MY ANSWER MUST:
(1) Clearly identify what principles in s4, 5, and 6 COCA are relevant to the facts
(2) Apply the principles and relevant cases and come to clear conclusions
(3) Apply the principles in s16 COCA to the facts
1. Who can apply for a parenting order (s47 COCA)
Group that can apply as a right under s47 (eligible people):
Guardian including those appoint
Partner of parent who plays an active role in the child’s life
Can apply for a parenting order with leave (no automatic rights)
Member of the child’s family
Other culturally recognised group
Any other person
2. What does a parenting order do (s48 COCA)
Determining when a person has day-to-day care of the child and whether this is
Determining when a person has contact with the child
- Nature of the contact (direct or indirect)
- Duration and timing of that contact
- Arrangements that are necessary to facilitate that contact
Can be a final or interim order
May be subject to any terms and conditions the court determines
Subject to s50-52 and 60
Principles Section 4: overriding principle of welfare and best interests of the child are first
(1) Welfare and best interests of child must be first and paramount consideration.
(2) Welfare and best interests of particular child in his particular circumstances must be
Immediate and long term needs
(3) A parent’s conduct may be considered only to extent that it is relevant to child’s welfare
and best interests
(4) No presumption of motherhood or fatherhood being better for child
(5) In determining welfare and best interests of child must consider
(a) that decisions should be made and implemented within the child’s time frame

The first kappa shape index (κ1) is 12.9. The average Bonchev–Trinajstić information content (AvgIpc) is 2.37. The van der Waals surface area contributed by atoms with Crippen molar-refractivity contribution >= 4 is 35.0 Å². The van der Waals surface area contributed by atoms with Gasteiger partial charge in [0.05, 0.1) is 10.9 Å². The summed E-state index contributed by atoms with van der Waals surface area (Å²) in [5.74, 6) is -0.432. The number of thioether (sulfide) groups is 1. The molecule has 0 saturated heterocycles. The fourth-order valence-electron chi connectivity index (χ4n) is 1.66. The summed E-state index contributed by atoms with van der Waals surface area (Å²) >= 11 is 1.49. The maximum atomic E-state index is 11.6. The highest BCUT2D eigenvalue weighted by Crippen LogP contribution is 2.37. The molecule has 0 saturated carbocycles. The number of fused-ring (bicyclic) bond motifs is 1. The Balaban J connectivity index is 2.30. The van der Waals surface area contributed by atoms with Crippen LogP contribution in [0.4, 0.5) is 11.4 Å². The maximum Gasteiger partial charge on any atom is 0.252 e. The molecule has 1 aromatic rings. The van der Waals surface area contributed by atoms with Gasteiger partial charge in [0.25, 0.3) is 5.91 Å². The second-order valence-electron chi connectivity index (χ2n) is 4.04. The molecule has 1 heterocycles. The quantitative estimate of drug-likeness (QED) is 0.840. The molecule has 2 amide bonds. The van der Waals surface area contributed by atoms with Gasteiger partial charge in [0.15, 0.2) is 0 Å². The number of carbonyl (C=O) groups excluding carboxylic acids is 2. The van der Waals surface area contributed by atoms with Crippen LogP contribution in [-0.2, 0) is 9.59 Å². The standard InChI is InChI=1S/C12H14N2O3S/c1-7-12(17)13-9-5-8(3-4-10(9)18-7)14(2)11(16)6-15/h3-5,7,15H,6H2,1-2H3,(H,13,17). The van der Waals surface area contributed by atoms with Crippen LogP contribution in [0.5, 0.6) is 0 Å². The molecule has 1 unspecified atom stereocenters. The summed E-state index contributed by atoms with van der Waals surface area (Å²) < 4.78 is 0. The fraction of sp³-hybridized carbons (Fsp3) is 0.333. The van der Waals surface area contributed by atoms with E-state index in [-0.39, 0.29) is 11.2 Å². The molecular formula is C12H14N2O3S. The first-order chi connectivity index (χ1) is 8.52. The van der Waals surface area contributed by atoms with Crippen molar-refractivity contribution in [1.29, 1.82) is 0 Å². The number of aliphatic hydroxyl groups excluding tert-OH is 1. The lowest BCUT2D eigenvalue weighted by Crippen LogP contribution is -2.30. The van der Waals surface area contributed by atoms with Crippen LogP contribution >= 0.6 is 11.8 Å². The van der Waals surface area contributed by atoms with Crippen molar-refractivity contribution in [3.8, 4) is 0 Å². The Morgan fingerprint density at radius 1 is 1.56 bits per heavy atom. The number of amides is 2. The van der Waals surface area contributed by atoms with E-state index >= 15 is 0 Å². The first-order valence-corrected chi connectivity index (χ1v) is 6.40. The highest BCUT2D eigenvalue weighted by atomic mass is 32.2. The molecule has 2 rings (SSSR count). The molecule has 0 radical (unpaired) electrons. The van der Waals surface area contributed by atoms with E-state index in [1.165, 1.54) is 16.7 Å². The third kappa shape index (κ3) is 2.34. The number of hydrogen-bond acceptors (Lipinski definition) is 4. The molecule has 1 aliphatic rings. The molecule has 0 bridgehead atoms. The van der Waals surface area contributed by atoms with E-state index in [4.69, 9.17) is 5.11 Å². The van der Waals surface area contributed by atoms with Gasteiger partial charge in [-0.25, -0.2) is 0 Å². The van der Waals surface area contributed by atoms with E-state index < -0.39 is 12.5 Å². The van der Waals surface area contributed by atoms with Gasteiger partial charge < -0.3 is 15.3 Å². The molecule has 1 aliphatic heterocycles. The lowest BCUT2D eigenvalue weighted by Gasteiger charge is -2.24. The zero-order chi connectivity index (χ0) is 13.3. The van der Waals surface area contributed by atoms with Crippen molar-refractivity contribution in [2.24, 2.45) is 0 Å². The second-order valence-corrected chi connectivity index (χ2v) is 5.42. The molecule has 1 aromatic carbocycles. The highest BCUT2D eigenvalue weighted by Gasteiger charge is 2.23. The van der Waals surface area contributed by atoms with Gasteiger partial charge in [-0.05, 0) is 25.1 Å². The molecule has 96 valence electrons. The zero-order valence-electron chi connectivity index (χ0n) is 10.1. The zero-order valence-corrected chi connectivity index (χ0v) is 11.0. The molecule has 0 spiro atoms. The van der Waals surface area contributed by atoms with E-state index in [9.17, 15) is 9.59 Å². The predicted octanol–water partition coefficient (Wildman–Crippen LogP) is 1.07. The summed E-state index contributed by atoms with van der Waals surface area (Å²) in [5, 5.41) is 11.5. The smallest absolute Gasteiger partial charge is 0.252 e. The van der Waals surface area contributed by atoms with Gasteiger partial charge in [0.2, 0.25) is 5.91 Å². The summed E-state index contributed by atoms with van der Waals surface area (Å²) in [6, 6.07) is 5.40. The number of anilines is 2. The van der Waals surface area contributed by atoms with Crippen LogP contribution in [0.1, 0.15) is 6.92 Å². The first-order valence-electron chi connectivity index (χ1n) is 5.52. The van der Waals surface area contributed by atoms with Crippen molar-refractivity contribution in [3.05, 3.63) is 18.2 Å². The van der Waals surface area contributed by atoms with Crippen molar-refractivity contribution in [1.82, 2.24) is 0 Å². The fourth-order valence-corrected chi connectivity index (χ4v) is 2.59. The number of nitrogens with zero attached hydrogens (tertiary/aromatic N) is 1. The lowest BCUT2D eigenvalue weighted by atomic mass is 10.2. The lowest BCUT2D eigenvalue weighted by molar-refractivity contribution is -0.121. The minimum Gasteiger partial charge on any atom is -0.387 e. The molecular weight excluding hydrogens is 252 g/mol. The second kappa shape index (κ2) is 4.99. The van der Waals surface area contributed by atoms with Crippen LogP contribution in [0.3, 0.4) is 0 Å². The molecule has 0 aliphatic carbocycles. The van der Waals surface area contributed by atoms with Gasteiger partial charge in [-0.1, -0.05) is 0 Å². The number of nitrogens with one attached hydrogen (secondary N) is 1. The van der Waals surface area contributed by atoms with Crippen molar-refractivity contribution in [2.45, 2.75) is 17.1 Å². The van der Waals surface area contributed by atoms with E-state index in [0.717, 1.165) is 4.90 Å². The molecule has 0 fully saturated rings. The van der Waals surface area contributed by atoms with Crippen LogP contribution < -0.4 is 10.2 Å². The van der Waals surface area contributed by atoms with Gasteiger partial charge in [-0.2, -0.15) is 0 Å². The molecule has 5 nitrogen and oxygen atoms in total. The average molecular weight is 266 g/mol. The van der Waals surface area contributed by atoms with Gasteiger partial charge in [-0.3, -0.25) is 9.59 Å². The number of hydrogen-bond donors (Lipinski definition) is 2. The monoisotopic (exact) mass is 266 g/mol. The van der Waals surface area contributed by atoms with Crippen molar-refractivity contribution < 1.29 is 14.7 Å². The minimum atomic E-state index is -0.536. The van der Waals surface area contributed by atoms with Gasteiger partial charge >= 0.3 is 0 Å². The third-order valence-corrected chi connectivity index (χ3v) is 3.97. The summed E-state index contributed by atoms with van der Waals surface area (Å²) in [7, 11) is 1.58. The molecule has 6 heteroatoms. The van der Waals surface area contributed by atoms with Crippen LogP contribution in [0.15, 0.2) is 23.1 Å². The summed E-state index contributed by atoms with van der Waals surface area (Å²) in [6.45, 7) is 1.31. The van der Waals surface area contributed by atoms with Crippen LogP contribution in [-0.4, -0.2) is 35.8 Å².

(b) and of the s 5 principles that are relevant
(6) (5) doesn’t limit (6) children’s views or other matters being taken account of
D v S: This principle is consistent with UNCRC 12. All aspects of their welfare must be taken
into account – physical, mental, emotional, as well as development of the child’s behaviour
consistent with what society expects. It is a predictive assessment – a decision about the
Section 5: Principles relevant to welfare and best interests:
(a) Child’s parents and guardians should have primary responsibility, and should be
encouraged to agree to own agreements on childs care, development, and
(b) There should be continuity in arrangements, and child’s rships with family etc
should be stable (in particular, child should have continuing rships with both
(c) Care for child should be facilitated as parents and guardians should have ongoing
consultation and co-operation
(d) Relationships between child and members of family or iwi should be preserved and
strengthened, and they should be encouraged to participate in childs care and
(e) Child’s safety must be protected, in particular from all forms of violence (f) child’s identity (including, without limitation, culture, language, and religious
denomination and practice) should be preserved and strengthened
Section 6: Children’s views
(1) In proceedings involving guardianship, d2d care and contact
(2) (a) child must be given reasonable opportunities to express views on matters
affecting them, AND (b) any views child expresses (directly or through
representative) must be taken into account.
Section 16: Exercise of guardianship
(1) The duties/powers/responsibilities of guardian include (w/o limitation) (a) having
role of providing d2d care, (b) contributing to the child’s intellectual, emotional,
physical, social, cultural, and other personal development; and (c) determining for or